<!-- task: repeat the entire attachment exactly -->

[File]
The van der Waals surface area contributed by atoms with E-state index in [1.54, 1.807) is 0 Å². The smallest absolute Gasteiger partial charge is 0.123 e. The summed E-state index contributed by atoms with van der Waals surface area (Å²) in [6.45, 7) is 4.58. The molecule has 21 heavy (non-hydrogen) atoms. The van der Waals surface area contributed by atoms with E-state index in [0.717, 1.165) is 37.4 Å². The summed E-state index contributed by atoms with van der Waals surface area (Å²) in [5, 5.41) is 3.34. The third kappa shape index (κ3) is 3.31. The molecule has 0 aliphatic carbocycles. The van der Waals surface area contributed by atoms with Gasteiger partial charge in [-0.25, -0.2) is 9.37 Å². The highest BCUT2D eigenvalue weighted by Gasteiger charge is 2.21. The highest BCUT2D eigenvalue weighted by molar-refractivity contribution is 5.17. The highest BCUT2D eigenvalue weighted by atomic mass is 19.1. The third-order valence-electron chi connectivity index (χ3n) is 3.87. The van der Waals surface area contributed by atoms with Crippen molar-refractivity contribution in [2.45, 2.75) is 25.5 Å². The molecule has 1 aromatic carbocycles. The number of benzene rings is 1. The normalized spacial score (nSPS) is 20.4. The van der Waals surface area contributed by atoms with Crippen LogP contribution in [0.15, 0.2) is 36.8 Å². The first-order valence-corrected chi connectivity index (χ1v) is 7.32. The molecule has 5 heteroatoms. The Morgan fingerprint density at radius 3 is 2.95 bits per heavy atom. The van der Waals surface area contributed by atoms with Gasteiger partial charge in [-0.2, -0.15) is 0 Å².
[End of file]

The van der Waals surface area contributed by atoms with E-state index in [1.54, 1.807) is 0 Å². The smallest absolute Gasteiger partial charge is 0.123 e. The summed E-state index contributed by atoms with van der Waals surface area (Å²) in [6.45, 7) is 4.58. The molecule has 21 heavy (non-hydrogen) atoms. The van der Waals surface area contributed by atoms with E-state index in [0.717, 1.165) is 37.4 Å². The summed E-state index contributed by atoms with van der Waals surface area (Å²) in [5, 5.41) is 3.34. The third kappa shape index (κ3) is 3.31. The molecule has 0 aliphatic carbocycles. The van der Waals surface area contributed by atoms with Gasteiger partial charge in [-0.25, -0.2) is 9.37 Å². The highest BCUT2D eigenvalue weighted by Gasteiger charge is 2.21. The highest BCUT2D eigenvalue weighted by molar-refractivity contribution is 5.17. The highest BCUT2D eigenvalue weighted by atomic mass is 19.1. The third-order valence-electron chi connectivity index (χ3n) is 3.87. The van der Waals surface area contributed by atoms with Crippen molar-refractivity contribution in [2.45, 2.75) is 25.5 Å². The molecule has 1 aromatic carbocycles. The number of benzene rings is 1. The normalized spacial score (nSPS) is 20.4. The van der Waals surface area contributed by atoms with Crippen LogP contribution in [0.15, 0.2) is 36.8 Å². The first-order valence-corrected chi connectivity index (χ1v) is 7.32. The molecule has 5 heteroatoms. The Morgan fingerprint density at radius 3 is 2.95 bits per heavy atom. The van der Waals surface area contributed by atoms with Gasteiger partial charge in [-0.2, -0.15) is 0 Å².